I spent considerable energy mitigating my soon-to-be-ex’s attempt to seize control of our jointly owned property thousands of miles away. I noted the lack of safety bars on my windows prior to his arrival to sign papers and pondered various arguments that might lead to an unexpected drop from an open window. Since divorce is a worst-case scenario, you think in such terms, and my anxiety refused to be quelled despite my counsel’s pragmatic take that my death would be inconvenient for my ex, and therefore unlikely. My Hong Kong lawyer repeatedly advised me to update paperwork to transfer my share of the home to my parents, so that in case of my death before the sale of my house my interest would be safeguarded for my child. He was quiet when I asked him why he advised it, and simply repeated his concern. He repeated it at least three times. Maybe four over the course of a week. Yet I could not muster up the energy to go through a title change. I was still reeling from the physical effects in the run-up to the final days before the divorce: strands of white hair appeared, my left hand could not stop shaking,  my eye seemed to permanently twitch, and insomnia was perpetual. I called my lawyer from a parking lot of a hiking trail about some paperwork issue, but was so frazzled I couldn’t track what he was saying, and asked him to repeat what he said at least three times before crying in the parking lot. He commented that I was not in the best mental state and that I would have to count on him to move everything forward and I agreed. I changed the locks, moved into my mother’s apartment, got a prescription for sleeping pills, and dropped to the skeletal weight I last claimed after a bad case of bronchitis in the run-up to my wedding.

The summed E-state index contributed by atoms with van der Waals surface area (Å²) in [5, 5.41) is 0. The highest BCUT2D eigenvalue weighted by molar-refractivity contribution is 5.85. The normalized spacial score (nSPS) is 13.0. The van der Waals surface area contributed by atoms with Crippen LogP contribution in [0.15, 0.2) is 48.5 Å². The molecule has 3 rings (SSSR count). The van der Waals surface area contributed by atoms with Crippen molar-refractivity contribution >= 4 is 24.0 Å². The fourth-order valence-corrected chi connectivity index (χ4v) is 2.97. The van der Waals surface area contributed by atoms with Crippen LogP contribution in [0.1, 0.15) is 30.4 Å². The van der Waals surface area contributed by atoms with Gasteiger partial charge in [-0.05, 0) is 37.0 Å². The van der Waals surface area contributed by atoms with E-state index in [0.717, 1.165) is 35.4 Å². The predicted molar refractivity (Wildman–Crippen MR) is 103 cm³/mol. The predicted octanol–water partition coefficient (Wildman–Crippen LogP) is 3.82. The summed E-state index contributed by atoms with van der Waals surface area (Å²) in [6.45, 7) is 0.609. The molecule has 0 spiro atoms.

Was I writing? Nope. How could I write it? I was living the nightmare! Never mind writing about it! Why was I being asked to write this! What? This was worse than a dissertation! The story remained unwritten. Nothing was more unappealing than writing the narrative of how I got to this position of near-collapse. Days, then a few weeks passed. I would start, then stop. I was so bereft and adrift that I did not know how to begin to write what I knew even then, was the most significant story that I had lived in my adult life. How could I encapsulate my lived experience in mere words? How was I to possibly condense the most significant and turbulent relationship of my adult life into something manageable and readable?

An excerpt from WRITE YOUR DIVORCE STORY. This is a prescriptive non-fiction book designed to help you author your divorce story. You can use this for your legal file and/or your personal record. Write your truth to power and author your life. Register at

Blog Educators Gods and Pineapples Listen and Watch Reading & Writing Teachers Video

Learning How Korean Americans Shaped History

Last month, I presented a two-part lectures series for the Council of Korean Americans on the events and personalities crucial to shaping Korean American culture and history over the last 100+ years. I made it accessible to those who don’t know any Korean American history. I also believe the big step we must take is to understand that WE CREATE HISTORY! Record your experiences. They’re historical!

Dr. Han explores the various narratives of “Korean America”, examines how this immigrant community has evolved as it is intersected with mainstream America, and shares how Korean Americans are contributing to the United States and the world. Part I of this session covers 1882 Diplomatic relations between Korea and the US, the early days of immigration, and the Korean War.

Blog Reading & Writing

1982. Phillips Academy Andover. Barnard College. Vincent Chin. Asian America.